Jīva: life, vital principle, individual soul. 'Soul, life and body are identical' and 'Soul and body are different', these two frequently quoted wrong views fall under the 2 kinds of personality-belief sakkāya-ditthi see: ditthi i.e. the first one under the annihilation-belief uccheda-ditthi and the second under the eternity-belief sassata-ditthi.
In Hinduism and Jainism, a jiva (Sanskrit: जीव, jīva, alternative spelling jiwa; Hindi: जीव, jīv, alternative spelling jeev, Arabic: طيف) is a living being, or more specifically, the immortal essence or soul of a living organism (human, animal, fish or plant etc.) which survives physical death.
It has a very similar usage to atma, but whereas atma'-arabic: عتمة refers to "the cosmic self", jiva is used to denote an individual 'living entity' or 'living being' specifically.
To avoid confusion, the terms paramatma and jivatma (also commonly spelled jeevatma) are used.
The word itself originates from the Sanskrit jivás, with the root jīv- 'to breathe'. It has the same Indo-European root as the Latin word vivus: "alive".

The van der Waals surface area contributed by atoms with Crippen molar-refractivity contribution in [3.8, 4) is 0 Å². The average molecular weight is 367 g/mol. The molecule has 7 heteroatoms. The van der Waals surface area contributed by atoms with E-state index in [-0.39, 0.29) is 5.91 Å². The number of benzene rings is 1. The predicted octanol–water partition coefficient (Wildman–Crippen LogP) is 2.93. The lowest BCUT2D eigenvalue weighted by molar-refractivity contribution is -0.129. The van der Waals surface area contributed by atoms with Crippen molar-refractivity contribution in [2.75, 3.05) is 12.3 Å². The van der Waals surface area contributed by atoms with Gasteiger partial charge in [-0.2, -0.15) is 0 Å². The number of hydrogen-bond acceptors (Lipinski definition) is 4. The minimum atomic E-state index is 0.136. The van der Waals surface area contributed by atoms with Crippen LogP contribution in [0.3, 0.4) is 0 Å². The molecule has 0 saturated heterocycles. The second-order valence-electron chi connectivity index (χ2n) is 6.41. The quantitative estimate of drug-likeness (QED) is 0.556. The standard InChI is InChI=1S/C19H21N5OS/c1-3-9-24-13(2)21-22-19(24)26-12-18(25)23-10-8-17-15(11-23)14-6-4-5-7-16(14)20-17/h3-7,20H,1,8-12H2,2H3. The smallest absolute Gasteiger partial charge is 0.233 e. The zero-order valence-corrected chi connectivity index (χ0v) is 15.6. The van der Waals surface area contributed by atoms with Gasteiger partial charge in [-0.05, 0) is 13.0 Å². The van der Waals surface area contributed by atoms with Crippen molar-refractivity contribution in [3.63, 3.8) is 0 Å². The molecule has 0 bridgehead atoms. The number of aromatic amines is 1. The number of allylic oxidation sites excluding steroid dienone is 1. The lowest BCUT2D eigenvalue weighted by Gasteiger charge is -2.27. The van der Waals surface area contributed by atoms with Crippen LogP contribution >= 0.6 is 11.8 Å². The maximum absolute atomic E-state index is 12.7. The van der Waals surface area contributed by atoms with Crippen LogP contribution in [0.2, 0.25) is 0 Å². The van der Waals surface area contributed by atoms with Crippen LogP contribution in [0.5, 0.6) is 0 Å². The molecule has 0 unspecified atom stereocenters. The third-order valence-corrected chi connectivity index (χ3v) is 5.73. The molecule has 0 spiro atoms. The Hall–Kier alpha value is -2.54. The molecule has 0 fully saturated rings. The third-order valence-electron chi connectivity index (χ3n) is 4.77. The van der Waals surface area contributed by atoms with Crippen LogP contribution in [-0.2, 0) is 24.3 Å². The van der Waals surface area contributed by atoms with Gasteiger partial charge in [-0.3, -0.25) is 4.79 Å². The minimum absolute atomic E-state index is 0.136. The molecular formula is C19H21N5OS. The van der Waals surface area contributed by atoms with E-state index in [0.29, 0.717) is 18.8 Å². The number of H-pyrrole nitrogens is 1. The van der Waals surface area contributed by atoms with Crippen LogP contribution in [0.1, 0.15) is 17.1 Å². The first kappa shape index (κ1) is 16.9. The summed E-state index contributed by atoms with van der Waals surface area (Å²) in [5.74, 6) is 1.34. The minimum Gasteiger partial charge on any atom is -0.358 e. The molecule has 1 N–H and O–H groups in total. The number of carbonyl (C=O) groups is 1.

See also: Reincarnation
In the Bhagavad Gita, the jiva is described as immutable, eternal, numberless and indestructible.
It is said not to be a product of the material world (Prakrti), but of a higher spiritual nature.
At the point of physical death the jiva takes a new physical body depending on the karma and the individual desires and necessities of the particular jiva in question.
Aniruddha defines the Jiva, the empirical self, as the self determined by the body, the external sense-organs, mind, intellect, and egoism; the self which is devoid of empirical cognition, merit, demerit, and other mental modes is the transcendental Atman.
When the Jiva breaks the shackles of Prakrti it becomes the transcendental self.
Isvara and the jivas are both empirical realities; the former is the ruler and the impeller, and the latter are the ruled, the ones who are impelled. Goals
Some Jain and Hindu scriptures describe the ultimate goal of the jiva as being one or more of the following (depending on the particular philosophical tradition):
'liberation' from material existence (moksha)
obtaining pure love of God (bhakti)
becoming liberated from the happiness and distress of the world, while still being existent within it (jivanmukta).
See also: Indian religions